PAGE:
Thursday, May 17, 2012

I just had the most in-depth, lengthy fantabulous phone conversation with Nelson, about FINISHING A PAINTING!!!!!!!!!!!!!!!!!!!!!!!!!
I have known Nelson since 1987 when I met him at the Art Students’ League, and became one of his students…..and to be quite honest…I’ve always been and always will be, in awe of him, and his work. I’ve been able to stifle the knocking of my knees (I try to always sit when talking in depth to him, but to this day, my heart is always in my throat…)
Whew, here we go……………!!!
I took notes, it was hard to keep up, so if you have any questions please send them to this post, and I will clarify them…..if I don’t know quite how to answer, I”ll get Nelson on the phone again!
First, and foremost……He uses finishing medium number 2 and 2 only and only Finish canvas # 1, and bristles only from his own animals that he hand-picks himself.…
Just kidding…ok here are my notes:
-First of all (seriously this time),“Finish” is not the word he likes to use, because most people think smooth polished painting is finish. Nelson likes the word “refine”.
-Finish is as finished is….its what the painter deems as finished, Some like to leave it as blobs of obvious color. Nelson said that he likes to do this on his sketches, and in his demos. Believe it or not, he has had people, including art dealers, tell him that they like his paintings in this state. (So nice to hear!!!! Don’t you hate it when people say that?!)
-Finish depends on the goal, again what the painter is searching for. For Nelson, it is the soul of the person, place and/or things that he is painting. You can have an unbelievable finish, refinement of technique, but unless you don’t have the feeling(s) you have nothing! This makes me think about American Idol….(forgive me, my secret is out….. I love this show!!!!) Whenever the judges are critiquing one of the singers on the show, they always talk about whether or not the contestant captured the feeling of the song.
For Nelson, refinement is also, of course, about the search for the values and the color between the more contrasting ones.
He hates, no, I know Nelson….he loathes overly polished paintings…..he finds them boring and unappealing. He says that they are over-manipulated, that the feeling of the painting has been severely diminished…..he says that these types of paintings were never started correctly…..they were “unstarted.”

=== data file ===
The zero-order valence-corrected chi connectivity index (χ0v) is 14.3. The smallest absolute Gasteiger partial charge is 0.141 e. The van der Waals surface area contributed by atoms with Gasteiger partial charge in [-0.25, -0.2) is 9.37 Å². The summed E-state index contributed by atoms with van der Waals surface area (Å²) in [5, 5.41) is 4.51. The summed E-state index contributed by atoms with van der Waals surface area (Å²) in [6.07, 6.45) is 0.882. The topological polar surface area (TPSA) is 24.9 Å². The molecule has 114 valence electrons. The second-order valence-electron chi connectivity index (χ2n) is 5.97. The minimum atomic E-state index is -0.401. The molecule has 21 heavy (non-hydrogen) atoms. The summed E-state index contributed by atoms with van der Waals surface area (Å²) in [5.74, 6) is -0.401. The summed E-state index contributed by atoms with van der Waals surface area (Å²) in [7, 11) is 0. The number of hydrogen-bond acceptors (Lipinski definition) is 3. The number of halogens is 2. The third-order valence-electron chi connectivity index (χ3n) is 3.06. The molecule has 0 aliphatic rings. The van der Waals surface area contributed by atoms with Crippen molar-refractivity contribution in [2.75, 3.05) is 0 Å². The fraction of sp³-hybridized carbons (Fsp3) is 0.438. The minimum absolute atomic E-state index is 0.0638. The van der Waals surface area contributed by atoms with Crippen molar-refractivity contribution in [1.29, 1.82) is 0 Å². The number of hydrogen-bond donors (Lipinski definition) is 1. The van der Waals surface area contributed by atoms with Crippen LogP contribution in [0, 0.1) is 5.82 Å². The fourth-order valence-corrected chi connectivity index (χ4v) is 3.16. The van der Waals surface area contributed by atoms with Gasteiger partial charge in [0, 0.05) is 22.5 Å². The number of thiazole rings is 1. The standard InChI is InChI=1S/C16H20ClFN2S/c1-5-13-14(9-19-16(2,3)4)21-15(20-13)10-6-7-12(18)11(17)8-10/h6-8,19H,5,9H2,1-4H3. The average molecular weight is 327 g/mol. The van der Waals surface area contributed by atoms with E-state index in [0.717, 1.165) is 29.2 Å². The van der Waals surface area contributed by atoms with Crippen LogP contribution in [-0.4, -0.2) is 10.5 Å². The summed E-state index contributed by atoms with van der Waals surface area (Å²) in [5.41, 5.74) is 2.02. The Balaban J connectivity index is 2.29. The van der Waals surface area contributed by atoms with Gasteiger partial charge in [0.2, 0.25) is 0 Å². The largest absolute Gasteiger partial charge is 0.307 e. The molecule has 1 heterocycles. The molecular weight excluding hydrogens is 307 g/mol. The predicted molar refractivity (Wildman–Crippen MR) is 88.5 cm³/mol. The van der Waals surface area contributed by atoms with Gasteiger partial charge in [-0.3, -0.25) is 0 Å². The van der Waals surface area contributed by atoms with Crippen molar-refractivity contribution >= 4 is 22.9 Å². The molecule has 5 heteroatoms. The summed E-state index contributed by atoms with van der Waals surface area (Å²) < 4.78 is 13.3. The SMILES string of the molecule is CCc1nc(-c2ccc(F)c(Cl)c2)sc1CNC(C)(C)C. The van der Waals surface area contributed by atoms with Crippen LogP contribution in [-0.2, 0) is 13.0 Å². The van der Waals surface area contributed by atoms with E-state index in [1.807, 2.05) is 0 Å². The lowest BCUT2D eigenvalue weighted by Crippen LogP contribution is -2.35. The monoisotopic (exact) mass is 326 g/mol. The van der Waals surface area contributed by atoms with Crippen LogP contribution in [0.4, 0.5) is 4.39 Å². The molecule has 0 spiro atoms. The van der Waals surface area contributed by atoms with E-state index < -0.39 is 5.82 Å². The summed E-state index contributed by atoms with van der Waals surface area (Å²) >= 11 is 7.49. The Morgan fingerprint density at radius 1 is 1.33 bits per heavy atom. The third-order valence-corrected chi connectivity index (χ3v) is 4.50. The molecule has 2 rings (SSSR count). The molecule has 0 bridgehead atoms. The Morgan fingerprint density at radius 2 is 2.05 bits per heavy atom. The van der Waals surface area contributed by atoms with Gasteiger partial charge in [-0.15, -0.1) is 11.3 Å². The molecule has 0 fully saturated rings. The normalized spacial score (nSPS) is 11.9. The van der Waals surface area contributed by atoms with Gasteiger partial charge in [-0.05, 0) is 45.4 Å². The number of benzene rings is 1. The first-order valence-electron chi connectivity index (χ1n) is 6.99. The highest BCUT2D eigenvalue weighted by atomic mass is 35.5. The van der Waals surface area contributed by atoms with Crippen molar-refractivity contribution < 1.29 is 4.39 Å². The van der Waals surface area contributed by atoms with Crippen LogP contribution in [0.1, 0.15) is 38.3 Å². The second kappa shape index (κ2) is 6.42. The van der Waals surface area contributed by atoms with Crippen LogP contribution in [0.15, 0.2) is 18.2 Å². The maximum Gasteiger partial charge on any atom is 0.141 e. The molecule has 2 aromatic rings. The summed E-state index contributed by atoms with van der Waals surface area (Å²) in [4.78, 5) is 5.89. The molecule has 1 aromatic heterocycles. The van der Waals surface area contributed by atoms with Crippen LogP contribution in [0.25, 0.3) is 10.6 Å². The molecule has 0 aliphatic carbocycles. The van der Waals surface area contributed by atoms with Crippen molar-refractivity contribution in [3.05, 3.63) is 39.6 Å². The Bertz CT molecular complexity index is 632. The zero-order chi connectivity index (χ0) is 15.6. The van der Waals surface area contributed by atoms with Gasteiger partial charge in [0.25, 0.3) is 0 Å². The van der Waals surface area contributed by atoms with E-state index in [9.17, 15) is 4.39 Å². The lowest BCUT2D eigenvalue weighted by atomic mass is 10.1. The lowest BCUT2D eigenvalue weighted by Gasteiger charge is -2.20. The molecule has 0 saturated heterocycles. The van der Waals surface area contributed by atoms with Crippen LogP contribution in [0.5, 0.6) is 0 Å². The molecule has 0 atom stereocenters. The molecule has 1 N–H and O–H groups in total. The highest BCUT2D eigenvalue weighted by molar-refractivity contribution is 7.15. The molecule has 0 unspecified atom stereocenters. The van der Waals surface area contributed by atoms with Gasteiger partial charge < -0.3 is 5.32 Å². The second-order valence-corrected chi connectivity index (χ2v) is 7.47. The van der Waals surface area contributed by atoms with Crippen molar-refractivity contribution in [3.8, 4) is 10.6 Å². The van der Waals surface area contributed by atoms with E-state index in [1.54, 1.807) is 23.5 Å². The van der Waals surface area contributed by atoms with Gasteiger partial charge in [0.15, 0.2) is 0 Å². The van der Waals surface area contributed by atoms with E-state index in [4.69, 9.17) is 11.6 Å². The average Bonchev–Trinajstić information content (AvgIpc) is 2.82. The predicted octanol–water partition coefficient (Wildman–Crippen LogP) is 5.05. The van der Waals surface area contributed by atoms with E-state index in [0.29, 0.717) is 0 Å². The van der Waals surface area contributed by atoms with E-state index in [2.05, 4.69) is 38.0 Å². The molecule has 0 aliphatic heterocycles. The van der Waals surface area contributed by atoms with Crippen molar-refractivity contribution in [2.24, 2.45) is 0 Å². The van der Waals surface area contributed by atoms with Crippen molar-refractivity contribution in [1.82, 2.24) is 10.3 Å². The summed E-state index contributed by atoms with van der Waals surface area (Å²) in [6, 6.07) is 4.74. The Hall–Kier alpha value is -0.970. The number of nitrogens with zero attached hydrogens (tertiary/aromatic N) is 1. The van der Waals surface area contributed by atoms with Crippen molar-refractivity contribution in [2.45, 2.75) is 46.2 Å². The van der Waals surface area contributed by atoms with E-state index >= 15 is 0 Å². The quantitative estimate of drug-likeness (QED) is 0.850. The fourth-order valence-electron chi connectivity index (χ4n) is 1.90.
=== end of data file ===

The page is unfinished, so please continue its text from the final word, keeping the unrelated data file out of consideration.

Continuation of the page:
I asked him about his technique, and this is what he said:
-he used painting an eye as an example of what he is looking for….he strives to get inside and behind the the person…into the depths of his/her soul… have to dig wayyyyyyyyy deep!!
He ended the conversation by saying that, and this is from his perspective:
-if you have the technique that we teach here at Incamminati, you have the ability to refine a painting properly… have your scales down and you can let the aria out!!
I love how this conversation about refining a painting was so-o--ooooo-o much about the ability to find the soul of the thing, place, person that you are painting(searching)! It is about one soul to another soul……(I’m gasping right here!) Don’t you just love that????!!!??
Thank-you so much, Nelson!!

Comments and questions puh-leez!!!!


  1. Thanks for sharing the conversation, Robin! As always, enlightening!! I do believe in the "soul" thing...

  2. I've been digging your posts Robin!!! I think u got straight to the heart of the issue with finish. From the conversations I've had over the years with fellow artists and my teachers and mentors, the general consensus has been that finish is when you have reached a satisfactory attainment of your goals - whether that's capturing the soul in a portrait or demonstrating a sound grasp of form in an academic study. Whatever the intention behind the piece, chances are it's a Profound and slippery thing to do - and as a result takes a lot of time of concerted effort and study to pull it off. And yet sometimes when we get into "the zone" it can become quite effortless and the result of our sketches oftentimes get to the heart of what we want to capture better than hours of labor. I think that's why those dealers (and I agree) like Nelson's studies more than the finished paintings in some cases. I think that's true with the old masters as well - Pontormo, Sargent, degas, they all finished their paintings in the initial sketch: the trick is to maintain that spirit as you refine the piece.

    As an incoming student this fall I look forward to learning
    These skills at Incamminati! -alex